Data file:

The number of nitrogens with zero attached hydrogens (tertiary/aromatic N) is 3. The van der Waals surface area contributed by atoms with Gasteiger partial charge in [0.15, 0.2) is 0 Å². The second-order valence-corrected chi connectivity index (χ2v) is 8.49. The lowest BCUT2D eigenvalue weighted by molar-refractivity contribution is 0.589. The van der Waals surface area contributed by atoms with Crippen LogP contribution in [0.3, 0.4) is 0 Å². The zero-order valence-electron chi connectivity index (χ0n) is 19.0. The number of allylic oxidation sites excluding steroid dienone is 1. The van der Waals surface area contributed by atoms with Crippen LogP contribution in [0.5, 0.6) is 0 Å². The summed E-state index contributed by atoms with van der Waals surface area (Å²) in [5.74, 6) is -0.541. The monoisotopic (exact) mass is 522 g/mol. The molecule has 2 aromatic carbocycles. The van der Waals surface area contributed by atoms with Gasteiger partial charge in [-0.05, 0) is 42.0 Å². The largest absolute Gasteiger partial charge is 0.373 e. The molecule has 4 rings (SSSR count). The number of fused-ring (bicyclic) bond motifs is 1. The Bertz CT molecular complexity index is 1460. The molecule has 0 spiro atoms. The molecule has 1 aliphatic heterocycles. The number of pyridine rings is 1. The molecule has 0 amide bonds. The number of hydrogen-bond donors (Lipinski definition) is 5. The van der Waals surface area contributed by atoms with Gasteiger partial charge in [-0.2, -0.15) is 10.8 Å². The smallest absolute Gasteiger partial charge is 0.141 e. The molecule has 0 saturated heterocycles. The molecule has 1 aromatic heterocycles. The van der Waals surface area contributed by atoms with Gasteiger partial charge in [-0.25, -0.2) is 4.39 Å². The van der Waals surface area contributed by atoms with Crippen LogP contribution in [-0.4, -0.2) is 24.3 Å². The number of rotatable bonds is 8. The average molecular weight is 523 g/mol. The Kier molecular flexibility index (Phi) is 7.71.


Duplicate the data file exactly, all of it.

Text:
The number of nitrogens with zero attached hydrogens (tertiary/aromatic N) is 3. The van der Waals surface area contributed by atoms with Gasteiger partial charge in [0.15, 0.2) is 0 Å². The second-order valence-corrected chi connectivity index (χ2v) is 8.49. The lowest BCUT2D eigenvalue weighted by molar-refractivity contribution is 0.589. The van der Waals surface area contributed by atoms with Crippen LogP contribution in [0.3, 0.4) is 0 Å². The zero-order valence-electron chi connectivity index (χ0n) is 19.0. The number of allylic oxidation sites excluding steroid dienone is 1. The van der Waals surface area contributed by atoms with Crippen LogP contribution in [0.5, 0.6) is 0 Å². The summed E-state index contributed by atoms with van der Waals surface area (Å²) in [5.74, 6) is -0.541. The monoisotopic (exact) mass is 522 g/mol. The molecule has 2 aromatic carbocycles. The van der Waals surface area contributed by atoms with Gasteiger partial charge in [-0.05, 0) is 42.0 Å². The largest absolute Gasteiger partial charge is 0.373 e. The molecule has 4 rings (SSSR count). The number of fused-ring (bicyclic) bond motifs is 1. The Bertz CT molecular complexity index is 1460. The molecule has 0 spiro atoms. The molecule has 1 aliphatic heterocycles. The number of pyridine rings is 1. The molecule has 0 amide bonds. The number of hydrogen-bond donors (Lipinski definition) is 5. The van der Waals surface area contributed by atoms with Gasteiger partial charge in [-0.2, -0.15) is 10.8 Å². The smallest absolute Gasteiger partial charge is 0.141 e. The molecule has 0 saturated heterocycles. The molecule has 1 aromatic heterocycles. The van der Waals surface area contributed by atoms with Gasteiger partial charge in [-0.25, -0.2) is 4.39 Å². The van der Waals surface area contributed by atoms with Crippen LogP contribution in [-0.4, -0.2) is 24.3 Å². The number of rotatable bonds is 8. The average molecular weight is 523 g/mol. The Kier molecular flexibility index (Phi) is 7.71.